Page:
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War Command redeems reputation

The Aidan O’Brien-trained War Command redeemed his reputation with an impressive win at the Curragh on Saturday.

The Aidan O’Brien-trained War Command redeemed his reputation with an impressive win at the Curragh on Saturday.

A stylish winner of the Coventry Stakes at Royal Ascot, after which he was promoted to favourite for next season’s 2000 Guineas, the son of War Front fell from grace when finishing only third behind Sudirman in the Phoenix Stakes at the venue a coupe of weeks earlier.

Word from the trenches suggested that he was below par on that occasion and punters heeded this advice because he was backed almost to the exclusion of everything else. Given a patient ride by the trainer’s son Joseph, War Command was settled towards the rear of the field but made smooth progress to be in contention with a couple of furlongs to race.

At this point the English runner Atlantic Affair took over but as soon as Joseph popped the question War Command settled the issue in a matter of strides to win by three lengths. The purists will argue that it was not a vintage renewal of this seven furlong contest, however the winner could only beat what was in front of him and this he did with plenty in hand.

Although the bookies tightened his odds for the first Classic next term the jury must remain out until the colt’s next appearance, which is likely to be the National Stakes. He saw out the seven furlong trip well and connections are confident that a mile or so is well within his compass.

This was the second leg of a double for O’Brien as he turned out Terrific to run out a workmanlike winner of the opening two-year-old fillies race over seven furlongs. Having finished last at the venue on her debut she showed vast improvement once fitted with blinkers.

This was a good betting race with plenty of money for Jim Bolger’s Peony Fairy and Enterprising from the Dermot Weld yard the pair never featured as Terrific popped smartly out of stalls. She was soon at the head of affairs and quickened up to win comfortably by two lengths. Describing his charge as a hardy lady, O’Brien intimated that a Group race is now very much on the agenda.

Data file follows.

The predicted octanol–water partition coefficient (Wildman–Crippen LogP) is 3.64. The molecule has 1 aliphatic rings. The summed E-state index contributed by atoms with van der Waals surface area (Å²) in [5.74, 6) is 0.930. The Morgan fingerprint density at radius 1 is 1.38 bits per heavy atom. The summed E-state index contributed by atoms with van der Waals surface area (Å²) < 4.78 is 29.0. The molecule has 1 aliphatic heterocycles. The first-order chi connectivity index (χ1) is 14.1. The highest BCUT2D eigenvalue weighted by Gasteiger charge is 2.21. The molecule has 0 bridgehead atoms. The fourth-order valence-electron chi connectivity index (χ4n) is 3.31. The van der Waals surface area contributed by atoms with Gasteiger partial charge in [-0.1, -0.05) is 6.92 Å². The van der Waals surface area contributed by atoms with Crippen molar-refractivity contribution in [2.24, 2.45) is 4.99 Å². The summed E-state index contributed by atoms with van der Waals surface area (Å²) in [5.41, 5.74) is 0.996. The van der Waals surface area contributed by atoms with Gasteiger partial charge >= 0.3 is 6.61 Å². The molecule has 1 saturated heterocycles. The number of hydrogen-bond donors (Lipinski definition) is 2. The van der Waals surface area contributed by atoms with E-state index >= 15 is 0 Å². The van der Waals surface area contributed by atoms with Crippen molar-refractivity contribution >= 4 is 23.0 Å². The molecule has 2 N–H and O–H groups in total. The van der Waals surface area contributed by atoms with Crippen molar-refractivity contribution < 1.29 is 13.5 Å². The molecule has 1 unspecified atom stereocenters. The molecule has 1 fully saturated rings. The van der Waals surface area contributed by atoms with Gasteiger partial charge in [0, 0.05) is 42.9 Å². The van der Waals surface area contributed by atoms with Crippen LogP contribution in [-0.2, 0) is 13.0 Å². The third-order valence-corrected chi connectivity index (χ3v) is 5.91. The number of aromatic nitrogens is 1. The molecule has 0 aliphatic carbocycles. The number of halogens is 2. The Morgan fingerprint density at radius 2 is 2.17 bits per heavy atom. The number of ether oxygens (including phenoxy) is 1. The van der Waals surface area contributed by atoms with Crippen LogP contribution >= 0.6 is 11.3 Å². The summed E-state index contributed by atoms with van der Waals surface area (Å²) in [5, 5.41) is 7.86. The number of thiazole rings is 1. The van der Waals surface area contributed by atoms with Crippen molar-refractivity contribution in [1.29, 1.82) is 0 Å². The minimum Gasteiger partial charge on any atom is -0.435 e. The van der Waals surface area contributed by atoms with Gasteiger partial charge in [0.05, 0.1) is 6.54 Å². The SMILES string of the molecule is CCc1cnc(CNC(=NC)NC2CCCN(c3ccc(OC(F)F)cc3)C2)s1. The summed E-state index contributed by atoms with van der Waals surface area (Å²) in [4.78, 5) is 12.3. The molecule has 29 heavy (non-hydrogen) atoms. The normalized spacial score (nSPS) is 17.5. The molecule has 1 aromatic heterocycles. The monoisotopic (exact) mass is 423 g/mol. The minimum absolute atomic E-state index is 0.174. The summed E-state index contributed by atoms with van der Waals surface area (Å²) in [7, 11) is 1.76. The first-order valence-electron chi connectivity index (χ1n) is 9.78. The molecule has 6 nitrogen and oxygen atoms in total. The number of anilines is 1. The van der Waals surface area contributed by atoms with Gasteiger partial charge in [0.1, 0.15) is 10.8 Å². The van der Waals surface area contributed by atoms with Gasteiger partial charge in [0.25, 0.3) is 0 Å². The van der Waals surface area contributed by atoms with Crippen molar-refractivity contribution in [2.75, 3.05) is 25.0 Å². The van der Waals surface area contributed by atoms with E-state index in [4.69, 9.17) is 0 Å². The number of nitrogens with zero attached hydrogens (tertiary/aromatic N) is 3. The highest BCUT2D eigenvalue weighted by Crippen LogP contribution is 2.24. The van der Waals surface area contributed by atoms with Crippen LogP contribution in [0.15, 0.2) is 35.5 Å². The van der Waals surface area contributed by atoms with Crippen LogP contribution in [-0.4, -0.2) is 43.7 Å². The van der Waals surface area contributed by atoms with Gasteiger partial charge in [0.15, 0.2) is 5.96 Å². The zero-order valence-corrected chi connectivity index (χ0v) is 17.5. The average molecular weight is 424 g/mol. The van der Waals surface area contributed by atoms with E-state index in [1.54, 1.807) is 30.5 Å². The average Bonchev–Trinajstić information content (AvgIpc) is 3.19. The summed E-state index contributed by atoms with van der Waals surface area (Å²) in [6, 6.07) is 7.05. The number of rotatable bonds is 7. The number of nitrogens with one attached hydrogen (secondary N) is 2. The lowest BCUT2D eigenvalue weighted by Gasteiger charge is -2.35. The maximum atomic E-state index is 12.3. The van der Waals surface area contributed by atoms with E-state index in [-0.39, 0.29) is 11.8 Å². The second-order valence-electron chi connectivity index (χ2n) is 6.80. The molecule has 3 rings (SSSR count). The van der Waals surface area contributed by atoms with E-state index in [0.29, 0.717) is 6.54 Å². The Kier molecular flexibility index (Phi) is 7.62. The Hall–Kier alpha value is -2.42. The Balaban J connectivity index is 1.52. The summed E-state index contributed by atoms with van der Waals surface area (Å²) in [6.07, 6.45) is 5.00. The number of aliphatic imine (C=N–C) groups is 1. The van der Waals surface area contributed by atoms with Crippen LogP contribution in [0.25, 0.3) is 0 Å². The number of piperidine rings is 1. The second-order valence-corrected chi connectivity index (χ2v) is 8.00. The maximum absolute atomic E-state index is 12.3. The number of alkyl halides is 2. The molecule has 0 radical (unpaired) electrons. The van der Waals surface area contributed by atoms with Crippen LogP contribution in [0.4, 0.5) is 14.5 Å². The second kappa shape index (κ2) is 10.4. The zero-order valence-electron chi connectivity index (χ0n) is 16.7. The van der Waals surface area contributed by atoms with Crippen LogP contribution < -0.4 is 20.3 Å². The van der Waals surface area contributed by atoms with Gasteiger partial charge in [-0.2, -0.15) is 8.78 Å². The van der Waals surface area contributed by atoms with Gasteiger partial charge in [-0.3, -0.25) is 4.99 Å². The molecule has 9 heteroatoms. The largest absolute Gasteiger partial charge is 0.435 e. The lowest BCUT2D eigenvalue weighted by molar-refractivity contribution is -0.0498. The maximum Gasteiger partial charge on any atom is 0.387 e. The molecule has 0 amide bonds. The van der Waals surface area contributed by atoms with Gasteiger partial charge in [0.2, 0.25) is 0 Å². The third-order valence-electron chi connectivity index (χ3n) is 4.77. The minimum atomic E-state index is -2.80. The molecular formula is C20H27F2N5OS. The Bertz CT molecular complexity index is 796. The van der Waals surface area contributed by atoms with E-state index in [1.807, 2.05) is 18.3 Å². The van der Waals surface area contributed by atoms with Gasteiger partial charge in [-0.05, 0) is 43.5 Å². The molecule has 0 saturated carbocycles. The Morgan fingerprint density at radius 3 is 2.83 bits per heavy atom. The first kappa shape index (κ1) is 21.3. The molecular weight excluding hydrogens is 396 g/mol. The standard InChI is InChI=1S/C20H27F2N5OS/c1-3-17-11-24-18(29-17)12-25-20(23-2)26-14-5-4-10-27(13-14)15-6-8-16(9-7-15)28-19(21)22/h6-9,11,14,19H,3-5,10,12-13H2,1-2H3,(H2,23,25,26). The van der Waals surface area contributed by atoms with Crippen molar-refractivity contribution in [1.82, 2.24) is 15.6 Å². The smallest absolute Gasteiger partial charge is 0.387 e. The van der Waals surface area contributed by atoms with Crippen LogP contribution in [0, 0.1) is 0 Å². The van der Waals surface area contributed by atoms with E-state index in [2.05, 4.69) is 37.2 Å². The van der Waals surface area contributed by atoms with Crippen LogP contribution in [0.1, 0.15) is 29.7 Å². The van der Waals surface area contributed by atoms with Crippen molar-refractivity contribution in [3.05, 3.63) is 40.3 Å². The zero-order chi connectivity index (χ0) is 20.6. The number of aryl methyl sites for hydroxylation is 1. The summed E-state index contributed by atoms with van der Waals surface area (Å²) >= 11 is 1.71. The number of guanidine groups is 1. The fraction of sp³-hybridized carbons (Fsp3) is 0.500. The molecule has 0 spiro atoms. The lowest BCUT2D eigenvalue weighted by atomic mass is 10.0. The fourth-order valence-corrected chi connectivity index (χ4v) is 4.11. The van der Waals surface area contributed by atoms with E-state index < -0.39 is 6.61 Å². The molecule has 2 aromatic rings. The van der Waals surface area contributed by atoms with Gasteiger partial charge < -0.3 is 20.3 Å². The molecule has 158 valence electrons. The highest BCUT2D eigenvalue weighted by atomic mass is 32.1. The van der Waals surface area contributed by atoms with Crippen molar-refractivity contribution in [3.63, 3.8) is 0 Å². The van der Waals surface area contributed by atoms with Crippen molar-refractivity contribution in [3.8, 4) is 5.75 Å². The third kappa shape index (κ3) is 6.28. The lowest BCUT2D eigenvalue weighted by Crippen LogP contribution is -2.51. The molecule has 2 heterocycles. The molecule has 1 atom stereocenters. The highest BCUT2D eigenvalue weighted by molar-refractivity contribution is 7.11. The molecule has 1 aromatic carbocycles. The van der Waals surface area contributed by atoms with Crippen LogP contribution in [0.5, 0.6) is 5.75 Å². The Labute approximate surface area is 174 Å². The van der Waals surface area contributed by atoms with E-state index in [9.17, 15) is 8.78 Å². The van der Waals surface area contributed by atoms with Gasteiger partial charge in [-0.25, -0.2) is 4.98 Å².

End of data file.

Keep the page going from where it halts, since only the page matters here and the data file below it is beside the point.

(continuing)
David Wachman is enjoying a tremendous season and in Come To Heel he has a filly that could well earn Group brackets before the season ends. A winner at Cork on her debut, the daughter of Einadim took the step up to Listed company in her stride in this five furlong contest for two-year-olds. Although Pat Smullen and Hurryupharriet attempted to make every post a winning one, Wayne Lordan and Come To Heel swooped late to take the money by a cheeky half length.

In his post race remarks Wachman revealed that this is a nice but still very raw filly, who is likely to contest the Cheveley Park Stakes late next month.

Smullen had plenty of compensation when he partnered Vallado to victory in the valuable extended six furlong sales race for juveniles. A smart winner at Leopardstown, the daughter of Clodovil chased the leaders early on before taking the lead a furlong out, running on to nab the spoils by two and a half lengths.

Winning trainer Eddie Lynam spoke of how this is a more than useful filly. She will have an entry for the Blenhelm Stakes and the CL Weld Stakes, with a decision to be taken nearer the time.

Trainer-cum-jockey Johnny Murtagh is fine tuning Royal Diamond for another crack at the Irish St Leger, a race that he won last year. If his display when winning the mile and six Group Three is anything to go by he will not relinquish his crown easily.

Setting of in front the son of King’s Best came under strong pressure two furlongs out, but battled manfully to see off the challenge of Voleuse de Coeurs by half a length with the odds-on favourite Ernest Hemingway five and a half lengths further back in third place.

Out of the Ribblesdale Stakes winner Irresistible Jewel the seven-year-old has been a great servant to connections. He seems to come to himself this time of year and Murtagh is toying with the idea of having a tilt at the Melbourne Cup later in the year.

English-trained horses dominated the finish of the Group Three Flying Five with Dutch Masterpiece just edging out the favourite Hamza by half a length, while Jessica Harrington supplied the winner of the Apprentice handicap in the shape of Polished Rock. A son of Rock of Gibraltar he underwent a wind operation after running at Gowran Park. The future is uncertain, but he could go juvenile hurdling later in the year.

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